Volume 68, Number 2 · Spring 2019

inside the big hot hour

man: asleep
dog: long sleeping
the afternoon: languid and couched
my language: behind the curtain—

throbbing into the screen door
cicadas at its back, mites circling its haunches.
what to say to the overcast hour? this moment
twilight was conceived and

I birthed a great mountain of worries.
maybe the city doesn’t function because some
people snore while others seize with anxiety.
who’s to say that night will come?

is all I’m saying. if we haven’t learned how
to talk to the ant, the sparrow, the lone black moth
who escaped into the kitchen yesterday, brimming
until my man cut him down with a dish towel,

then who can understand us? is all I’m saying.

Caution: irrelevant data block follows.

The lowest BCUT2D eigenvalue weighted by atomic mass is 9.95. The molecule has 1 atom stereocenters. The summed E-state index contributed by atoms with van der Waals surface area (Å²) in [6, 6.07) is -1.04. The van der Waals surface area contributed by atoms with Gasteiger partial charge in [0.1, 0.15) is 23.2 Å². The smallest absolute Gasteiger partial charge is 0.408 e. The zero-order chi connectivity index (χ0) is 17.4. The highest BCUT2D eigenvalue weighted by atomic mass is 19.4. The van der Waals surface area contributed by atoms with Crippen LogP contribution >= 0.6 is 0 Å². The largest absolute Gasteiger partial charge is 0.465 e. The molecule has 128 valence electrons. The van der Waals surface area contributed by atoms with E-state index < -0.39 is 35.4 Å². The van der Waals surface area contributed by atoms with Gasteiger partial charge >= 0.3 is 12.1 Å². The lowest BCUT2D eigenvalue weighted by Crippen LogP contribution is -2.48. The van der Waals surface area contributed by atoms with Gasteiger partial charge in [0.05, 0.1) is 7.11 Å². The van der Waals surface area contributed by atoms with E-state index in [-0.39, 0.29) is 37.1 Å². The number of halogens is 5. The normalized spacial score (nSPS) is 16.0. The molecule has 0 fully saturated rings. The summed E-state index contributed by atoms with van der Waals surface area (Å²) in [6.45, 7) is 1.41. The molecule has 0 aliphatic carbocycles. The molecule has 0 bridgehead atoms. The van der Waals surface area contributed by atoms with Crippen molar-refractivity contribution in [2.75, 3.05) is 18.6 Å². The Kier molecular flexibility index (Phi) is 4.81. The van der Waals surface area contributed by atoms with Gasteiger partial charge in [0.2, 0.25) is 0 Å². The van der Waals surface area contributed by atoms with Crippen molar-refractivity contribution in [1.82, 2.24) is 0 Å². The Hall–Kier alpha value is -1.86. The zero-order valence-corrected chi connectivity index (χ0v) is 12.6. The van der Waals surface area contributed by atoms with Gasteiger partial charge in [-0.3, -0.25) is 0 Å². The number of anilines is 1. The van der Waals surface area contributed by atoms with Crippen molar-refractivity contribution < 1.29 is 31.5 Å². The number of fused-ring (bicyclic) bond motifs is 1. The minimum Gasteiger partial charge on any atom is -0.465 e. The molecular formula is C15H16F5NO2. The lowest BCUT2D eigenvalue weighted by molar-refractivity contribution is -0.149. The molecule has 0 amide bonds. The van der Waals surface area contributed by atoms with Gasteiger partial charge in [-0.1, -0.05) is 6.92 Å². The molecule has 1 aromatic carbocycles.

no, said someone. yes, said someone else.
they were looking at the same thing. it was the
hot hour. fish were sold. lawns were mowed.

I didn’t understand the person typing this at the
kitchen table, biting her lower lip and staring
into the backyard. I crawled up next to her.
I patted her head anyway.

Irène P. Mathieu is a pediatrician, writer, and public health researcher at the University of Virginia. Her most recent book is Grand Marronage (Switchback Books, 2019), which was selected as Editor’s Choice for the Gatewood Prize and runner-up for the Cave Canem/Northwestern University Press Poetry Prize. She is also the author of orogeny (Trembling Pillow Press, 2017), which won the Bob Kaufman Book Prize, and the galaxy of origins (dancing girl press, 2014). Irène is a recipient of Fulbright, Callaloo, and Virginia Center for the Creative Arts fellowships, and is on the editorial staff of Muzzle Magazine and the Journal of General Internal Medicine’s humanities section.